The purpose of this paper is to place the future development of technology within the existing reality of the diversity of care homes.
Using the findings from a learning exercise, the paper illustrates “diversity” in terms of the meaning staff, relatives, and residents attach to the words “care home”. This tri-partite approach provides a basis for exploring types of technology that could, if appropriately introduced, prove to be of benefit to the different users and staff.
Technology is more likely to be “fit for purpose” when it has been developed jointly with those who work, live in, and who visit care homes. Costs and benefits will be issues to be taken into account.
A lack of research evidence on the role of technology in care homes was a key limitation. In future, research should adopt a co-production approach to technology development.
The authors take a pragmatic stance that if due care is taken in preparations for and the introduction of technology, this would increase uptake of technology to meet different needs.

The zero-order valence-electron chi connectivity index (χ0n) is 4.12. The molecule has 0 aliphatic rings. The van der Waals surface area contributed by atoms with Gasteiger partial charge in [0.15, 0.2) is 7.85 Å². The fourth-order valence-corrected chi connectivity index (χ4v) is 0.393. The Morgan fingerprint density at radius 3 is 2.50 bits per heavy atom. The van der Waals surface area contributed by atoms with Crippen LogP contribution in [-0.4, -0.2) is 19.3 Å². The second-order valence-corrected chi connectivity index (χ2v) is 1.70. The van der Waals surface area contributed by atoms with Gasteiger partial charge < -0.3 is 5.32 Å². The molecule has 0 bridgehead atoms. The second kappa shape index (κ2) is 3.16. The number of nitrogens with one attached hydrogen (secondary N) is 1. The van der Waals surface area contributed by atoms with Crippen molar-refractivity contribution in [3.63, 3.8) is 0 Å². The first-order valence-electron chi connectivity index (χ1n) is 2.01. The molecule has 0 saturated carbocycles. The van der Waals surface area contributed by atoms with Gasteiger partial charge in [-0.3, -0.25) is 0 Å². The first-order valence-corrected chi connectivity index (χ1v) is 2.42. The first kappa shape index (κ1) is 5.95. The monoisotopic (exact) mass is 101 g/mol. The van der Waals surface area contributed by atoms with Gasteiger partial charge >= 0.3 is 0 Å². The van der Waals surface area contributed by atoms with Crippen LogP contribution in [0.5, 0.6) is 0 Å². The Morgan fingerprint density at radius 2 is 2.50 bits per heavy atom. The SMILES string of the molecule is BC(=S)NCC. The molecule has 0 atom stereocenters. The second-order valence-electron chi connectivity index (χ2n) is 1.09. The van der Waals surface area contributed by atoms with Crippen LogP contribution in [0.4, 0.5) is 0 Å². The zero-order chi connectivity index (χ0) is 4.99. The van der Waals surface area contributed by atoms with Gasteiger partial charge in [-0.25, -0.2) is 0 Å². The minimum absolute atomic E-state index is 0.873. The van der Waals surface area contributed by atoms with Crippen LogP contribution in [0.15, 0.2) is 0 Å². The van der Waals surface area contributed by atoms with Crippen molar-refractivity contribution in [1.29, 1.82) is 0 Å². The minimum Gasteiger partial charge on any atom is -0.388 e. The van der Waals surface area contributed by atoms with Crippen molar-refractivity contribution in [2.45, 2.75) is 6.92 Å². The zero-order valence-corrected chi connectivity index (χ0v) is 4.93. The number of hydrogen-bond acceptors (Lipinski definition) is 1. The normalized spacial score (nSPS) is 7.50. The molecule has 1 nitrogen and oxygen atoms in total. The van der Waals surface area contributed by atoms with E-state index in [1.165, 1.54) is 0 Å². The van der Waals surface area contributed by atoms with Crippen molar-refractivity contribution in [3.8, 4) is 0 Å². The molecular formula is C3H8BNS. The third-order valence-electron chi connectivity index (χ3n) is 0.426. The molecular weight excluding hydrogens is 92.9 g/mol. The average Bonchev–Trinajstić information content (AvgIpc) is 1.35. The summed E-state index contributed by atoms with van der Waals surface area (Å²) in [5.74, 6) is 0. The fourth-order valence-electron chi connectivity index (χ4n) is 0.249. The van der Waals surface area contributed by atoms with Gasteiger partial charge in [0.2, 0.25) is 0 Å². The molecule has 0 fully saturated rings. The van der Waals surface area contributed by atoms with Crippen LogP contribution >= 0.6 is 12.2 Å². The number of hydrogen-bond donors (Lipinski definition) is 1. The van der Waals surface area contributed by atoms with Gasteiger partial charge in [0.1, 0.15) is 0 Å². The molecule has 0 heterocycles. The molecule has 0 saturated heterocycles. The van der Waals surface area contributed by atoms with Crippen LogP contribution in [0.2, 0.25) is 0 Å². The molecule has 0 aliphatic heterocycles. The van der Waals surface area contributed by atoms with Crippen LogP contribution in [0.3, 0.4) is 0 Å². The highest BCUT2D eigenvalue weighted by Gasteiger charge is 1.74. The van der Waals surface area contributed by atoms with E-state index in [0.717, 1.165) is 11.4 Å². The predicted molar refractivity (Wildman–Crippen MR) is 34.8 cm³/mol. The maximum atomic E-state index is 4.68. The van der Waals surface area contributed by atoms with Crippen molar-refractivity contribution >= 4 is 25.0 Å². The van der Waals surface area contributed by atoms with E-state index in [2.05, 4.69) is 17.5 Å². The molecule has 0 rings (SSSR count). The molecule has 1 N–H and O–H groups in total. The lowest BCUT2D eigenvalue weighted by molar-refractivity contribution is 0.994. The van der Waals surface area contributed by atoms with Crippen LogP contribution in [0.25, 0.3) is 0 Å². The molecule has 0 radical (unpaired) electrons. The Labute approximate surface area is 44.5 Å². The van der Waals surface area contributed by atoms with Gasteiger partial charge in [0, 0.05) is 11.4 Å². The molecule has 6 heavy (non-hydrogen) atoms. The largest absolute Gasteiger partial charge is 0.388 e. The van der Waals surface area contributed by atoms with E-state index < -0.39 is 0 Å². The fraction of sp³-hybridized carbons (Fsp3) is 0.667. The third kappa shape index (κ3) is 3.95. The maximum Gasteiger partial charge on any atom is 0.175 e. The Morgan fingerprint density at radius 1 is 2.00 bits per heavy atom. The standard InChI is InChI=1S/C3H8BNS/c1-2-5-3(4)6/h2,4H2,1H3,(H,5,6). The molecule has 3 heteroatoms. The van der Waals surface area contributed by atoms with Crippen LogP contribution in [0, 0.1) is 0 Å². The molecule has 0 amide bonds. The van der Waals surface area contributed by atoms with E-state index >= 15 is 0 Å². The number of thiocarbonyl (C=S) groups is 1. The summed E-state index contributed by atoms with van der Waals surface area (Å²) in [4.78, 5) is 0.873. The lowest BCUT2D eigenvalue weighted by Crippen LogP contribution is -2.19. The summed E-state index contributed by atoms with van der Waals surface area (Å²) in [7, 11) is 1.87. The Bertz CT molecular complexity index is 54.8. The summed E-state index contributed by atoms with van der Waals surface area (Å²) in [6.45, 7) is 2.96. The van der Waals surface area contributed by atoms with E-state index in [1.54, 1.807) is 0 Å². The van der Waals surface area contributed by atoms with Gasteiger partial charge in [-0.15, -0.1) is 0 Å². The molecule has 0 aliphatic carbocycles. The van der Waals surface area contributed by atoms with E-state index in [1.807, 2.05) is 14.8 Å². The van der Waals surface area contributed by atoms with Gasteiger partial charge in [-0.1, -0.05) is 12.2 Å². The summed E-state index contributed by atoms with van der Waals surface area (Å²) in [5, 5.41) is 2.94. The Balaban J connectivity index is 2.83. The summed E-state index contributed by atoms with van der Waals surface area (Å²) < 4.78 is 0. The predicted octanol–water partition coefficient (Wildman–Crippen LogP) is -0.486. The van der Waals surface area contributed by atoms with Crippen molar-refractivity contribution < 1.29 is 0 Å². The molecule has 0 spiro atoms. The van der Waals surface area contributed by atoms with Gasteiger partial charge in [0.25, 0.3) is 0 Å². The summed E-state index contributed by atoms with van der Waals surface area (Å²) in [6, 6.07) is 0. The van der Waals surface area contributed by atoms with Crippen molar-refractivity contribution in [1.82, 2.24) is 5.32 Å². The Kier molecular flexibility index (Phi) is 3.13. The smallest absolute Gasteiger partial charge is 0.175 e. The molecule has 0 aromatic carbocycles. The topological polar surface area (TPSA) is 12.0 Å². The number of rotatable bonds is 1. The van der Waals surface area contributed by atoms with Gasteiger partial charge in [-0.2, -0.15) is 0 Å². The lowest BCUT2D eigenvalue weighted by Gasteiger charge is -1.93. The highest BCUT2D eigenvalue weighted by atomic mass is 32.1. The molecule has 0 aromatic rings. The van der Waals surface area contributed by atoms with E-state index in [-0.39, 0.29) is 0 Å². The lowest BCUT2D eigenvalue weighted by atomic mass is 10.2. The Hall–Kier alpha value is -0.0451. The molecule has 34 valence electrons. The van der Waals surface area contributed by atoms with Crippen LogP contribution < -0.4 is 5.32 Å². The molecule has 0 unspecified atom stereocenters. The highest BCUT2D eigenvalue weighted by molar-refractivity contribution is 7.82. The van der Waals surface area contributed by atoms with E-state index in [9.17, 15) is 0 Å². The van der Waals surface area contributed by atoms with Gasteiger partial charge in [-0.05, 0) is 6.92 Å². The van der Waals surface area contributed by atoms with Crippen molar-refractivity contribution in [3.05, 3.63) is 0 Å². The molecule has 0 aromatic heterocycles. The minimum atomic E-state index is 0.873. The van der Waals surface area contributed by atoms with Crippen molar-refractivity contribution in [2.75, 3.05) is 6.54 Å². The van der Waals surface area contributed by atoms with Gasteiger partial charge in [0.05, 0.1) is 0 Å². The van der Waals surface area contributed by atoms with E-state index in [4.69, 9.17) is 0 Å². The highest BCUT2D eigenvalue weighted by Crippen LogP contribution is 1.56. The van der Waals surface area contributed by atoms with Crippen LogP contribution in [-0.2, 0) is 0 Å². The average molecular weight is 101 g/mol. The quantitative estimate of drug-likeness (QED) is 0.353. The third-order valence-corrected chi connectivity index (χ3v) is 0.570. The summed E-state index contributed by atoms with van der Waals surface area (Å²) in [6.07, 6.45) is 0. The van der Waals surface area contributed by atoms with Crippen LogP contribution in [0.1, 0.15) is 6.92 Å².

The paper makes the points that: older people can learn new technological skills; the concept of care homes as user-led is in accord with increased opportunity to engage residents in new technology. Technology in care homes while posing challenges also could prove to be a major lucrative market.
By triangulating the perspectives of residents, relatives, and staff the authors hope to have presented a realistic and evidence-based overview of the potential for technology advancement in care homes.
Wild, D., Szczepura, A., Bowman, C., Kydd, A. and Wallis, R. (2014), "Differing perspectives on a role for technology in care homes to improve the lives of older people and the work environment of staff", Housing, Care and Support, Vol. 17 No. 2, pp. 84-94. https://doi.org/10.1108/HCS-10-2013-0019Download as .RIS
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